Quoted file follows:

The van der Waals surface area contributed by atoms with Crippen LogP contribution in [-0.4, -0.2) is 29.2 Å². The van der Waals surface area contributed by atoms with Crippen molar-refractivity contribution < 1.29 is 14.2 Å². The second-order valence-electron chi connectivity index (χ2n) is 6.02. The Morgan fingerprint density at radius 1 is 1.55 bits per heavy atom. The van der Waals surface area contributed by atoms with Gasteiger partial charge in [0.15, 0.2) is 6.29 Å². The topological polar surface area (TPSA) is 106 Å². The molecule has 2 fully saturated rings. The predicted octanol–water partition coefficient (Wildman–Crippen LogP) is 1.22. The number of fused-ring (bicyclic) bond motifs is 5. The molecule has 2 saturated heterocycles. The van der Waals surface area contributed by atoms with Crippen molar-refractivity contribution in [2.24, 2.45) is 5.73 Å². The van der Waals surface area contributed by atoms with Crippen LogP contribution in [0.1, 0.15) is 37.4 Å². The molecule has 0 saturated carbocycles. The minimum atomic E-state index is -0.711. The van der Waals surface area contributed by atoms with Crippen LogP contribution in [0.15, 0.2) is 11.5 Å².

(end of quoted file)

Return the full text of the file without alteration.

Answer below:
The van der Waals surface area contributed by atoms with Crippen LogP contribution in [-0.4, -0.2) is 29.2 Å². The van der Waals surface area contributed by atoms with Crippen molar-refractivity contribution < 1.29 is 14.2 Å². The second-order valence-electron chi connectivity index (χ2n) is 6.02. The Morgan fingerprint density at radius 1 is 1.55 bits per heavy atom. The van der Waals surface area contributed by atoms with Gasteiger partial charge in [0.15, 0.2) is 6.29 Å². The topological polar surface area (TPSA) is 106 Å². The molecule has 2 fully saturated rings. The predicted octanol–water partition coefficient (Wildman–Crippen LogP) is 1.22. The number of fused-ring (bicyclic) bond motifs is 5. The molecule has 2 saturated heterocycles. The van der Waals surface area contributed by atoms with Crippen molar-refractivity contribution in [2.24, 2.45) is 5.73 Å². The van der Waals surface area contributed by atoms with Crippen LogP contribution in [0.1, 0.15) is 37.4 Å². The molecule has 0 saturated carbocycles. The minimum atomic E-state index is -0.711. The van der Waals surface area contributed by atoms with Crippen LogP contribution in [0.15, 0.2) is 11.5 Å².